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SFT brings multi-million long-term infrastructure finance to Scotland

SFT’s work in promoting and bringing forward well structured deals within its £2.58bn NPD programme has created a clear programme of investment opportunities – critical to attracting high levels of low-cost financing from the European Investment Bank (EIB) alongside continued competition from commercial banks and institutional investors to finance Scottish infrastructure.

EIB provides low-cost finance to infrastructure projects across Europe and such has been the success of managing the NPD programme that EIB’s current commitment in Scotland runs to over £350m across major education, health and transport projects. Importantly, SFT’s work provides EIB with clear visibility on up-and-coming projects allowing the bank to direct its limited resources into Scotland’s NPD programme where it can see a clear deal-flow. 

To date the programme has secured:

  • Over £80m EIB investment into the new City of Glasgow College which is already under construction
  • Commitment of up to £100m of EIB cash to help finance construction of NHS Lothian’s new £155m Royal Hospital for Sick Children and the adjacent Department of Clinical Neurosciences, due to reach financial close in 2014
  • Commitment of a further £180m of EIB funding into Transport Scotland’s M8/M73/M74 Improvements project which is expected to close in early 2014 

During 2013, five deals closed across the programme requiring a total of £300m senior long-term financing. SFT has worked with the procuring authorities to deliver a combination of bank and institutional investment from UK and European commercial funders to sit alongside the EIB investment. Funders across the programme include UK Insurer Aviva, and the German KFW and Helaba banks, all providing value for money financing on 25-years plus terms to Scottish NPD projects.

In relative terms, SFT’s £2.58bn NPD programme is one of the largest financed investment programmes of its kind to be seen across Europe. Contracts for additional investment into Scotland’s infrastructure over the next three years will be signed at an average value of over £150 per person per year, compared to an historic average across Europe of £27 per person per year.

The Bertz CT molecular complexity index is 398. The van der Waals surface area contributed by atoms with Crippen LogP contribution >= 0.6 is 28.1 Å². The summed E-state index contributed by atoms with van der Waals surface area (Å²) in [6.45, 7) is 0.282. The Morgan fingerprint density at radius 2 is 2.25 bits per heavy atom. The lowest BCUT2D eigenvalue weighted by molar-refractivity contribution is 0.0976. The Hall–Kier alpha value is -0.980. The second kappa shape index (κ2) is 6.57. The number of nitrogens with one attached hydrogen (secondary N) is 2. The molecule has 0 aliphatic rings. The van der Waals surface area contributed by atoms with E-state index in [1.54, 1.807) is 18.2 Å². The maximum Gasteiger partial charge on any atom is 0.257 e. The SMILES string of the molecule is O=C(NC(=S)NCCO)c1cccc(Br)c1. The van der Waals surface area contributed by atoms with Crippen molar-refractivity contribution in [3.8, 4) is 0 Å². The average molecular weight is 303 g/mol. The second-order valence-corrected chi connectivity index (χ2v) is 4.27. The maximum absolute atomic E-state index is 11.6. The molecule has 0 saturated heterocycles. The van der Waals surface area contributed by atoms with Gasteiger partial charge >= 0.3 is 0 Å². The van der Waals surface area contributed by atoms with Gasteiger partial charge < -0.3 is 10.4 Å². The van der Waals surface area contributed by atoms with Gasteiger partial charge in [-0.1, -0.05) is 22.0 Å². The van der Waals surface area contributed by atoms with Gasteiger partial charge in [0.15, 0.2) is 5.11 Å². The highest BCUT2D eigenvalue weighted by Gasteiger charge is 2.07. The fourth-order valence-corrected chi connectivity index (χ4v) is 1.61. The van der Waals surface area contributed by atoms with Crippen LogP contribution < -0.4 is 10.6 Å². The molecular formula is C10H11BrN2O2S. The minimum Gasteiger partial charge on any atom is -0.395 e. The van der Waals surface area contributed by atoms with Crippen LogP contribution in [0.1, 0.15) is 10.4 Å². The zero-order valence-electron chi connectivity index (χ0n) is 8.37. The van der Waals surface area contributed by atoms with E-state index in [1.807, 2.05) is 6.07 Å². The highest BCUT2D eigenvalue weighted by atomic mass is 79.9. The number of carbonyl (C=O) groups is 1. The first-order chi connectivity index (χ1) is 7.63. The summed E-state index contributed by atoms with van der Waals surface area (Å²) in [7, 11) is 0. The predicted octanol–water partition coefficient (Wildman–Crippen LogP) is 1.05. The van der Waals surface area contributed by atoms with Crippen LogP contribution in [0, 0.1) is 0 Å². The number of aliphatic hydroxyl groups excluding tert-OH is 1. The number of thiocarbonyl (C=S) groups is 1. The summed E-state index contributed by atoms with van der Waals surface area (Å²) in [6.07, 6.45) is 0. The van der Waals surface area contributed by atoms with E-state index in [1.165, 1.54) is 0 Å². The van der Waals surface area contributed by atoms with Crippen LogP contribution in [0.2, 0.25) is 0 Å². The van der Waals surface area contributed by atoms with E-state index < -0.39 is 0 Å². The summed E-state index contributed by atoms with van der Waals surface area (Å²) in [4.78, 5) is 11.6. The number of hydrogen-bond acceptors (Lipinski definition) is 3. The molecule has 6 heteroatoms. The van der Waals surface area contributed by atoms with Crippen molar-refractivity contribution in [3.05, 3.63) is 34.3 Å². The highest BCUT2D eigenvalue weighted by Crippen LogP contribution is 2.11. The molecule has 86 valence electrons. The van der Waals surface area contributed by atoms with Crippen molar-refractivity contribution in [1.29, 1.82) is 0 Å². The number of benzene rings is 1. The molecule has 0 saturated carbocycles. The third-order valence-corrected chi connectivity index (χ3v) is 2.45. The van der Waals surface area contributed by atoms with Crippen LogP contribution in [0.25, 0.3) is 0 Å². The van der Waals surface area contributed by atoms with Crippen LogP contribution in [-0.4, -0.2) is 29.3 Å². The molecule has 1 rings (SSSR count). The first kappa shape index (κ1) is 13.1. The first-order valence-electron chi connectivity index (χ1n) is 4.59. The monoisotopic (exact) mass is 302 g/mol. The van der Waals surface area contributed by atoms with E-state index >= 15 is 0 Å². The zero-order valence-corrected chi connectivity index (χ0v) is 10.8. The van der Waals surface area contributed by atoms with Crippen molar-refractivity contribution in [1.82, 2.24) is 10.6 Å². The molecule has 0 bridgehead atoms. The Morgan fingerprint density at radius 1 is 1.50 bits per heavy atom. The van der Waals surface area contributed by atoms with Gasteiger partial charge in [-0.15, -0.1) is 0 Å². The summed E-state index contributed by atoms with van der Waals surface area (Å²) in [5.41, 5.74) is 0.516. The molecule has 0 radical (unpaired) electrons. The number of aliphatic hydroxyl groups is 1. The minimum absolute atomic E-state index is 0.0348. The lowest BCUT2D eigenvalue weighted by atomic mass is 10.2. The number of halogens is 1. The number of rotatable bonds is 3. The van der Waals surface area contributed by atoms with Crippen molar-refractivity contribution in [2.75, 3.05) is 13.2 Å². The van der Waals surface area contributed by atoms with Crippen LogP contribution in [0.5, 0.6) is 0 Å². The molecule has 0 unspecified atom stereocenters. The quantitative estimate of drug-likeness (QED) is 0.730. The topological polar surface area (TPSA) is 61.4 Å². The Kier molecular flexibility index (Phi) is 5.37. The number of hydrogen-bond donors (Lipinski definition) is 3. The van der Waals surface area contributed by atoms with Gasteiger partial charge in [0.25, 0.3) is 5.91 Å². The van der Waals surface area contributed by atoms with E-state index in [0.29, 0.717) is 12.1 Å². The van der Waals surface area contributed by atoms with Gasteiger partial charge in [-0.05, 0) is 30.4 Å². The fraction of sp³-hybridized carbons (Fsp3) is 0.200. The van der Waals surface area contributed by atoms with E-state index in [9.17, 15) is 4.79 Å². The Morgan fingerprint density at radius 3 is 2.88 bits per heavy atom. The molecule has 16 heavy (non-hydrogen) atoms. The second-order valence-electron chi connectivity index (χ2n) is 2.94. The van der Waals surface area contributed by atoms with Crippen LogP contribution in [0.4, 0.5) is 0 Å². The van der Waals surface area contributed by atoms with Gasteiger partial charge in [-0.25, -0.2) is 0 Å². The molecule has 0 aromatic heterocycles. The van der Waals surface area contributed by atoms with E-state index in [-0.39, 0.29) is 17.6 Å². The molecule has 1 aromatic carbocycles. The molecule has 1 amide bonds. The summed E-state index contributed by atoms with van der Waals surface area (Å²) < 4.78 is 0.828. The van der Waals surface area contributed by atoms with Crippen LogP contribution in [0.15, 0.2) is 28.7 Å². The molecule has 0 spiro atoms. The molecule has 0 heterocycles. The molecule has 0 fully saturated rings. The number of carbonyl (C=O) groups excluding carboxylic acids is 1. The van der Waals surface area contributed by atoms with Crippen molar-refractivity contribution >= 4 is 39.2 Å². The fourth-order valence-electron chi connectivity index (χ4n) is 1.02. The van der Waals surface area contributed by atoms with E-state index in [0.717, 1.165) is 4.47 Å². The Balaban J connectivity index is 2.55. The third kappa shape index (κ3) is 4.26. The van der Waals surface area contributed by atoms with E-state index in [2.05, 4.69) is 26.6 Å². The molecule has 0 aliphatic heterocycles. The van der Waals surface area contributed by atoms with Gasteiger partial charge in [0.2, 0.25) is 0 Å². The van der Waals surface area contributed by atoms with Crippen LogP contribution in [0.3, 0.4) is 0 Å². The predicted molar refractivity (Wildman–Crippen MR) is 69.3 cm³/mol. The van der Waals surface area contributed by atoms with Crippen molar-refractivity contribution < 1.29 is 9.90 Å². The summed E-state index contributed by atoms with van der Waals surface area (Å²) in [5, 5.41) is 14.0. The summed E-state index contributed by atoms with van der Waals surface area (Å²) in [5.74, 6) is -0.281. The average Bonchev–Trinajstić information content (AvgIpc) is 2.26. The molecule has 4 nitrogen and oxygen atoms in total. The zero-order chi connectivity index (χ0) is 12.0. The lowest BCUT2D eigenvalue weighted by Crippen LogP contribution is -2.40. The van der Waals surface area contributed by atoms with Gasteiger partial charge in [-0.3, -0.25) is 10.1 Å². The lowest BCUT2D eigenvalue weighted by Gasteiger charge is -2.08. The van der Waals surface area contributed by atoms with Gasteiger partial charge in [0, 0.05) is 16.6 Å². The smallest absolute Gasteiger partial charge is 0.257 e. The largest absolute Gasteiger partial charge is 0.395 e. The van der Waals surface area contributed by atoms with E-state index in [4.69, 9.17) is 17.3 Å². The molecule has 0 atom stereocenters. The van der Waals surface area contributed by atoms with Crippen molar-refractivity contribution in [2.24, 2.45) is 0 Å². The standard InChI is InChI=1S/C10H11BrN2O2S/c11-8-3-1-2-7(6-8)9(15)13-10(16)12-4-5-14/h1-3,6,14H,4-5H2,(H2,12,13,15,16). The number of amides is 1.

Peter Reekie, director of finance at SFT, stated: “Thanks to our work, commercial banks, financial institutions and the European Investment Bank view Scotland’s infrastructure programme as a robust pipeline to invest in. By adopting common, simplified commercial terms and frequently updating the market on progress across the NPD programme, financiers and building contractors can plan with confidence for the future. This has been vital in attracting such high levels of investment.  

“There’s nearly £2bn of NPD projects currently in procurement and SFT’s work will continue to ensure well managed and attractive projects come to market on time, whilst also achieving a great value deal for the taxpayer.”


Notes to editor
Non-Profit Distributing
The Scottish Futures Trust (SFT), in partnership with Scottish Government, Transport Scotland, local government, NHS Boards and other public bodies, delivers the Non-Profit Distributing programme with delivery risks transferred to private sector partners under capped profit arrangements.  Scotland has pioneered capped private sector profits of revenue funded projects so that profits properly reflect the risks undertaken and deliver better value for the taxpayer.

Alongside the profit cap, SFT has introduced pragmatic innovations in a simplified contract and reduced the range of services to deliver better value-for-money, faster procurements and increased flexibility to public authorities. Paying for infrastructure from future revenue budgets rather than from increasingly constrained capital funds means that construction can start as soon as projects are ready instead of being deferred until capital budgets become available.
The £2.58bn programme is made up of large transport, acute hospital and college projects procured as stand-alone NPD projects as well as a large number of smaller health centre and schools projects delivered through hub.

Deals closed in 2013 are:

  • Forres, Woodside and Tain health centres for NHS Grampian and NHS Highland (total value £13.5m)
  • Inverness College (total value £45m)
  • Glasgow College (total value £193m)
  • James Gillespie’s School for City of Edinburgh Council (total value £34m)
  • Wishaw, East Kilbride and Kilsyth health centres for NHS Lanarkshire (total value £44m)

European Investment Bank (EIB)

The EIB is the European Union's bank and is the only bank owned by and representing the interests of the European Member States, working closely with other EU institutions to implement EU policy.

As the largest multilateral borrower and lender by volume, EIB provides finance and expertise for sound and sustainable public sector projects which contribute to furthering EU policy objectives. More than 90% of its activity is focused on Europe but also implements the financial aspects of the EU’s external and development policies

All the projects EIB finance must not only be bankable but also comply with strict economic, technical, environmental and social standards.

For further information, visit